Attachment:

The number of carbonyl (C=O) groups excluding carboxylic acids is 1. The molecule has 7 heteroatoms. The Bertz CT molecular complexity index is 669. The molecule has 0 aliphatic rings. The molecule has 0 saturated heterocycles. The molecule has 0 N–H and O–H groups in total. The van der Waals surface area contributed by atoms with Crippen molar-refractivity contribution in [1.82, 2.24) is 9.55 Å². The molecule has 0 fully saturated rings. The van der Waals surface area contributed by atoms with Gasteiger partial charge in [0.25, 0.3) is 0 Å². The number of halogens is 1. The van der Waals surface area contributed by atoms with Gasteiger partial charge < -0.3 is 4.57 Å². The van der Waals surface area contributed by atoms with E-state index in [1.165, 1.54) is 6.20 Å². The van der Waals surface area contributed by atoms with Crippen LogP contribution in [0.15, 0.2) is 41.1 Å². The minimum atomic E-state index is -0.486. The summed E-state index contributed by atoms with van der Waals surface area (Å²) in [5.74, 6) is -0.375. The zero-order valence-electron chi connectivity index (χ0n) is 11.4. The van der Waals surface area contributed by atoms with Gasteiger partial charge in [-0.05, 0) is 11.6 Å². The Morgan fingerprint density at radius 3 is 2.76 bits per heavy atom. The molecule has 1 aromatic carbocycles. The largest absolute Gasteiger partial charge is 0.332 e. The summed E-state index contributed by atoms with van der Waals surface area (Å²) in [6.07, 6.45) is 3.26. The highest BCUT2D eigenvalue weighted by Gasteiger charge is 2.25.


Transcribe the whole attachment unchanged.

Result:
The number of carbonyl (C=O) groups excluding carboxylic acids is 1. The molecule has 7 heteroatoms. The Bertz CT molecular complexity index is 669. The molecule has 0 aliphatic rings. The molecule has 0 saturated heterocycles. The molecule has 0 N–H and O–H groups in total. The van der Waals surface area contributed by atoms with Crippen molar-refractivity contribution in [1.82, 2.24) is 9.55 Å². The molecule has 0 fully saturated rings. The van der Waals surface area contributed by atoms with Gasteiger partial charge in [0.25, 0.3) is 0 Å². The number of halogens is 1. The van der Waals surface area contributed by atoms with Gasteiger partial charge < -0.3 is 4.57 Å². The van der Waals surface area contributed by atoms with E-state index in [1.165, 1.54) is 6.20 Å². The van der Waals surface area contributed by atoms with Crippen LogP contribution in [0.15, 0.2) is 41.1 Å². The minimum atomic E-state index is -0.486. The summed E-state index contributed by atoms with van der Waals surface area (Å²) in [5.74, 6) is -0.375. The zero-order valence-electron chi connectivity index (χ0n) is 11.4. The van der Waals surface area contributed by atoms with Gasteiger partial charge in [-0.05, 0) is 11.6 Å². The Morgan fingerprint density at radius 3 is 2.76 bits per heavy atom. The molecule has 1 aromatic carbocycles. The largest absolute Gasteiger partial charge is 0.332 e. The summed E-state index contributed by atoms with van der Waals surface area (Å²) in [6.07, 6.45) is 3.26. The highest BCUT2D eigenvalue weighted by Gasteiger charge is 2.25.